• Deer in September

    The twins look perfectly matched. I have not yet established whether they are both female fauns and one of each. All that can be said is that they look similar enough to convince me that the Roe doe, which appears with them so often near Keeper’s Wood, was the mother of both and was not acting as  nursemaid to a crèche.

    The flush of grass in late august and into this month has kept them out in the open – particularly in the early morning and into dusk.  They look healthy and are clearly growing rapidly. The whole group is stacking on condition for the coming winter whilst the grass has some nutritive value.

    The bucks are keeping their distance, from the doe and from each other. But they are within sight of each other in a loose knit group. The wound which was so apparent on the left hind quarter of the older buck has healed leaving the ghost of a scar – or I at least imagine that the hair has grown back leaving a sign of his earlier battle.

  • Start of autumn

    As we have slipped seamlessly into autumn the weather should improve. House Martins and Swallows gather in small flock by the river. It is early yet, but it is probably that small parties are heading south for the winter. There is anticipation of movement and migration in the air. As I walked out with the whippets this morning a group of Golden Plover flew over, their whistling call gently descending. Are these early winter arrivals or, more likely, movements between UK sites?

    It is the time to keep an eye open for migrating birds of prey. Anything can turn up over the next two months. The Hobby will follow the Swallows. Buzzards will ride the thermals and Ospreys may call in to the Broads in late September.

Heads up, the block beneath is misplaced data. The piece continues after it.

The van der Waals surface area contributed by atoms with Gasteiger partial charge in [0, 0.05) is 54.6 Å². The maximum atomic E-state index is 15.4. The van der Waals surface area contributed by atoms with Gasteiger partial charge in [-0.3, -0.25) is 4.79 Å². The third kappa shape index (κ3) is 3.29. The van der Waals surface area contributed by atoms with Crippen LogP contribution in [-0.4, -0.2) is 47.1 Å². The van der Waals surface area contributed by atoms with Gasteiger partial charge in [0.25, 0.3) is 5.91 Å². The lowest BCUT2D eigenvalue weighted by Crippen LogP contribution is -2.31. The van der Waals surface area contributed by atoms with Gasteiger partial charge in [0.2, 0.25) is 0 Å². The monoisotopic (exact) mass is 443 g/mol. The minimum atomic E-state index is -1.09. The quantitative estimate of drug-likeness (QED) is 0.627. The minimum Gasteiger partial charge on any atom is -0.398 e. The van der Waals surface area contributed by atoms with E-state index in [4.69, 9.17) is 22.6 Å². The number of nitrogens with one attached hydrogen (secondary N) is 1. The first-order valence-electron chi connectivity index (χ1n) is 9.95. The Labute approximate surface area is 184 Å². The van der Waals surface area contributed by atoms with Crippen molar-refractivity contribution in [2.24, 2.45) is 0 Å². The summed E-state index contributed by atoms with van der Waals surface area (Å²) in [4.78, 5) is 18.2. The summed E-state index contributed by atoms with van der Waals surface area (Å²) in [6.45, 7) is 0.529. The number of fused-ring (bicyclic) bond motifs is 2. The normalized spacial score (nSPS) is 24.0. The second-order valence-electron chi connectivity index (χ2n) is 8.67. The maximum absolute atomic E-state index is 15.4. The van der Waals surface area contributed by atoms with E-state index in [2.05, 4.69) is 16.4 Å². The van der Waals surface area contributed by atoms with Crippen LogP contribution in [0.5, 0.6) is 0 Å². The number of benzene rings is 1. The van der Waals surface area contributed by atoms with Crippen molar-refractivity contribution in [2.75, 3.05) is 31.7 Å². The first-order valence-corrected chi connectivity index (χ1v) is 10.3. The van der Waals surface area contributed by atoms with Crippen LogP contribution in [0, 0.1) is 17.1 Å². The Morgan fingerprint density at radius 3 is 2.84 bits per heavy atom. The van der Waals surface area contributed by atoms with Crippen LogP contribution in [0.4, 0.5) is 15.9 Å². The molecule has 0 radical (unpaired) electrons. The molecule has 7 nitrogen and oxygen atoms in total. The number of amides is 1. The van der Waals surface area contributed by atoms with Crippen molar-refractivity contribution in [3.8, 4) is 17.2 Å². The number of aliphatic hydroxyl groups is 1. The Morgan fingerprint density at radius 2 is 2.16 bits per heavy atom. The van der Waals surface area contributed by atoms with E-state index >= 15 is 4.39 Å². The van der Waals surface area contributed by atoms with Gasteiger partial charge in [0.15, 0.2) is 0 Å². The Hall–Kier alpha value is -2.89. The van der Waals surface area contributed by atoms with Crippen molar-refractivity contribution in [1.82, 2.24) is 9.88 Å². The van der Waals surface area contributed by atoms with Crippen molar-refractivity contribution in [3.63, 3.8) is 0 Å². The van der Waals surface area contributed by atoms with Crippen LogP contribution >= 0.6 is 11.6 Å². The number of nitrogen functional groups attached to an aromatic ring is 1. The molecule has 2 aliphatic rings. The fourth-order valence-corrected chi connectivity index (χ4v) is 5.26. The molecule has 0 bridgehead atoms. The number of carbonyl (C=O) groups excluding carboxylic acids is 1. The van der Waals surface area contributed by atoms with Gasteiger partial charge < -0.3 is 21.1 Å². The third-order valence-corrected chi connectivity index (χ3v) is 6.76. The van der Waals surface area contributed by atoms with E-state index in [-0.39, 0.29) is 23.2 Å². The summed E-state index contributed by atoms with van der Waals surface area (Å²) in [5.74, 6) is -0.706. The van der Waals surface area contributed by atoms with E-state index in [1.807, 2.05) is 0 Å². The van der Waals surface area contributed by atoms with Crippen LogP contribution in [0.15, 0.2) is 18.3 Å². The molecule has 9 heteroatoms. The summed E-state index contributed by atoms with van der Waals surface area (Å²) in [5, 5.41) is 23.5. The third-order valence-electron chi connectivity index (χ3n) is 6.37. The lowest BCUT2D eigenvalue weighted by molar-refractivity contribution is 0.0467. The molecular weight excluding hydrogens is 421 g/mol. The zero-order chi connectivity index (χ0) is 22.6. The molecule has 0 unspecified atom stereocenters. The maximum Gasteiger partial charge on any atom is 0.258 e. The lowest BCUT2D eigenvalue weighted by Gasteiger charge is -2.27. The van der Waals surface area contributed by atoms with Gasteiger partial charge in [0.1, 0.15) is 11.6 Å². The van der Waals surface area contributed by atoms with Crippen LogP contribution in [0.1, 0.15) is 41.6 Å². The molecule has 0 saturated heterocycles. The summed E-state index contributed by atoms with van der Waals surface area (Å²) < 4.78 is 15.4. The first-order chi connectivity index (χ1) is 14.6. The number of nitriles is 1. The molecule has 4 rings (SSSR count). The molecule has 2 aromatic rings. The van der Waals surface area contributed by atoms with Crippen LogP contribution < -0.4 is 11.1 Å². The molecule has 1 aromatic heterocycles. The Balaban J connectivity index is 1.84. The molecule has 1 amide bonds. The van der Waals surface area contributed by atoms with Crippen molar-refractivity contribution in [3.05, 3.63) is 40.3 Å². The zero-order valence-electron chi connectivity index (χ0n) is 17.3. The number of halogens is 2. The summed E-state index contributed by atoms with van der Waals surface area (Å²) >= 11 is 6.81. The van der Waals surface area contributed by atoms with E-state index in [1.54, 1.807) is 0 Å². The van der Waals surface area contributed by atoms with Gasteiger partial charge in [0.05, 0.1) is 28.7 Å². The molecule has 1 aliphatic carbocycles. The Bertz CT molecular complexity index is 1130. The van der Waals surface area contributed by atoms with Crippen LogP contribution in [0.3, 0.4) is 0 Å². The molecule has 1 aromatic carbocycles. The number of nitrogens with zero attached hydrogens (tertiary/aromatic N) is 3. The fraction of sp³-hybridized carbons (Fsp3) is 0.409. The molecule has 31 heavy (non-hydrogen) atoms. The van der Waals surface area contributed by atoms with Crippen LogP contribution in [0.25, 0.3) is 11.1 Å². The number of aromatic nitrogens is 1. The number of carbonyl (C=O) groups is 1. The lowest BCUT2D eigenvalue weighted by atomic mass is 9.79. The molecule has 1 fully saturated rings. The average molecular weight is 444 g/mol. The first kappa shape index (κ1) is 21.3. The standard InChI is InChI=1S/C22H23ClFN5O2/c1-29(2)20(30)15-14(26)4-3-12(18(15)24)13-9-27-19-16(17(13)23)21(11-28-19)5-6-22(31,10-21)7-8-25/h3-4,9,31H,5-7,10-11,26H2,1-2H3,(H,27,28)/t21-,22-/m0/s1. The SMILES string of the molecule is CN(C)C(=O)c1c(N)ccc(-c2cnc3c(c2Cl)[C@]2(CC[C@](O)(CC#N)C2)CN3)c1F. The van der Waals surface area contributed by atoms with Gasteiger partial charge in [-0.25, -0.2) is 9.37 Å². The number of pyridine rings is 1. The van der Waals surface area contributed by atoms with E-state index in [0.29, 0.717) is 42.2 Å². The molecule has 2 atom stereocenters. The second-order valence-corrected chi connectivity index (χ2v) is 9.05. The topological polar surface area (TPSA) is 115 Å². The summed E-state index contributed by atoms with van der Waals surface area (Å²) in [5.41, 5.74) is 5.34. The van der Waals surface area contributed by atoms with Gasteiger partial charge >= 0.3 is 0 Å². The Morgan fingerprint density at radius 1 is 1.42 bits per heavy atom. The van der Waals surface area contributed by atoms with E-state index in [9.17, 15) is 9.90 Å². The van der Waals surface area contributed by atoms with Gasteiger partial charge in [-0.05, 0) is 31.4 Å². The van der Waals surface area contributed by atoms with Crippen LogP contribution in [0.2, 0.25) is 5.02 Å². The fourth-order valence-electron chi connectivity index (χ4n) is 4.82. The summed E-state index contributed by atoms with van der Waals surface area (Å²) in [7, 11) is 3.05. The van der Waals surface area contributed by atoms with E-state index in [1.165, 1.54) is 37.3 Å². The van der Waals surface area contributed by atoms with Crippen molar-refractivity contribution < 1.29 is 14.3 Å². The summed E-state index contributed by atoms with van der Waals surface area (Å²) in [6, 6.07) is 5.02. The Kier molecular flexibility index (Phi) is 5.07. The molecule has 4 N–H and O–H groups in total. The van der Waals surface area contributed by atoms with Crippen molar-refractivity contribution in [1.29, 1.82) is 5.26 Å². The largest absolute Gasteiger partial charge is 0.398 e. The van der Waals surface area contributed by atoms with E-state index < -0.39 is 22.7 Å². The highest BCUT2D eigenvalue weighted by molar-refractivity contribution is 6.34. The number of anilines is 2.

• Scent of Otter

    This morning the scent of an Otter was distinct and musty along the river bank.  At first we thought it was the smell of a fox but it was, I anything, more pungent and concentrated in an area of long grass within three yards of the river itself.  I have no proof – there were no discernible foot prints or spraint – but it seems a reasonable conjecture.

  • Bure in late summer

    The late summer river seems to be in transition into it’s autumn guise. Kingfishers are more regularly encountered all along the river and further afield as the summer’s progeny spread out. This morning’s encounter on the meander below the Cradle Bridge was typical; a heighted pitched call, a whirr of orange and blue as the bird banked away from the river
    in order to give us a wide berth.  River levels have risen again after the sluices have been closed after yesterday’s low. Weed clearance from two weeks ago has done some good. Large piles of dragged weed lie at intervals along the bank. Silt levels look to be quite
    high.  An autumnal smell of rotting vegetation sets the scene.

  • Hunting Hobby

    Saturday afternoon and with clear predatory intent a Hobby is circling the lower end of the village.  Swallows call in alarm and seem to dash about in panic. The falcon circles effortlessly in a wide arc and, when it seems to be satisfied that there are no potential targets, it drifts southwards towards Dudwick. The Swallows seem to take some time to calm down. There was a collective holding of breath.